If we talk about ham in terms of cooked meat, then we probably do average about 100g a week. The cheese would be more problematic. We tend to have herby baked feta once a week, and that’s 200g cheese. We don’t use too much hard cheese, but I would feel deprived without the occasional chunk of halloumi, or my beloved buffalo mozzarella.
For fats…. We buy butter in 250g packets, which would be over a fortnight’s worth. But we bought 2 at the end of July and have both left (because we’re still finishing off the previous lot – I like to have it in stock in case of emergency baking). I use more spreadable butter, for my lunches, and if we class that as margarine (don’t like proper margarine, horrible stuff) then we do go through about 250g/month – not far off the ration.
Most people these days don’t use solid cooking fat on a daily basis, as they would have in 1940. 200g sunflower oil is apparently around 200ml. I’ve never tried to quantify how much we use in a week (and we use a mix of sunflower and olive oils, depending on what’s cooking), but that seems like a reasonable amount. We’re not big on deep frying.
Which leaves the meat ration. This week we’ve had beef mince tacos twice , chicken casserole twice, bean feast twice (with enough leftover for another dinner) and fish once. The sausages in the bean feast weren’t rationed, but were in short supply, and the same would be true of the fish. We actively try and reduce our meat consumption by using smaller portions and bulking them out with pulses and vegetables, so I don’t think we do too badly. But I’m sure that sticking to the ration would involve some meat-free days (not a big issue, but we do need to expand our veggie meal options). We don’t go through many eggs, although of course they are all fresh.
Ryan’s lunches are a different matter altogether, but if we make-believe that he eats then in a British Restaurant then they don’t count towards his ration! (I eat mine at home.)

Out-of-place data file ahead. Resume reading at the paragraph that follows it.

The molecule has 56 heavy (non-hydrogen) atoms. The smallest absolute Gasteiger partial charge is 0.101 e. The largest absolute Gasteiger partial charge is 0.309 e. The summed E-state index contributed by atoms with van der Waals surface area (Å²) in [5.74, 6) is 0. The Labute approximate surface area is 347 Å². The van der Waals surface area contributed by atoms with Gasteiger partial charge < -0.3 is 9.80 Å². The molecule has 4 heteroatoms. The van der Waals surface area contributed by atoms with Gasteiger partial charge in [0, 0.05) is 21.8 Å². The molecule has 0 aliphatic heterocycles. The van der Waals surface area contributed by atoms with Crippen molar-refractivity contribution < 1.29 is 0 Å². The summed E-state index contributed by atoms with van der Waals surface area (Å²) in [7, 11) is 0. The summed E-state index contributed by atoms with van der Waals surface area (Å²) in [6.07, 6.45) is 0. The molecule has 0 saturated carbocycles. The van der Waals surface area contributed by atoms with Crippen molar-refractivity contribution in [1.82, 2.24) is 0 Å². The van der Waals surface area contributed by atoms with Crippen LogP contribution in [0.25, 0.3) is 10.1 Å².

The war time diet was, by all accounts, monotonous. Although people were fed and guaranteed a nutritious diet, they probably felt hungry a lot of the time. For people who were used to having a cooked breakfast, things would have been tough – a slice or two of bread with jam or margarine would have had to do. (We tend to have cereals – porridge for me, muesli for Ryan).
Looking at it, I don’t think we would do too badly on the ration. I’m sure there are plenty of people for whom it would be a significant drop in consumption, but the main issue would be the things that we’re used to now that just wouldn’t be available – or only sporadically. I’m not sure how the Ministry of Food would have dealt with Ryan’s Diet Coke and our sugar-free squash, but I suspect they would have shut down the factories and turned them over to the war effort! Along with the crisp factory….
So I will be checking out some meat-free options from my wartime recipe collection (although neither of us like parsnips, and Ryan is dead set on a turnip ban). In the meantime, how do you think you would cope on the wartime ration? What would you miss most? Bananas, avocados, chia-kale smoothies? 😉
This blog post was written by Emma Cooper and was published on The Unconventional Gardener website. If you're reading it elsewhere you may want to navigate away from plagiarised content.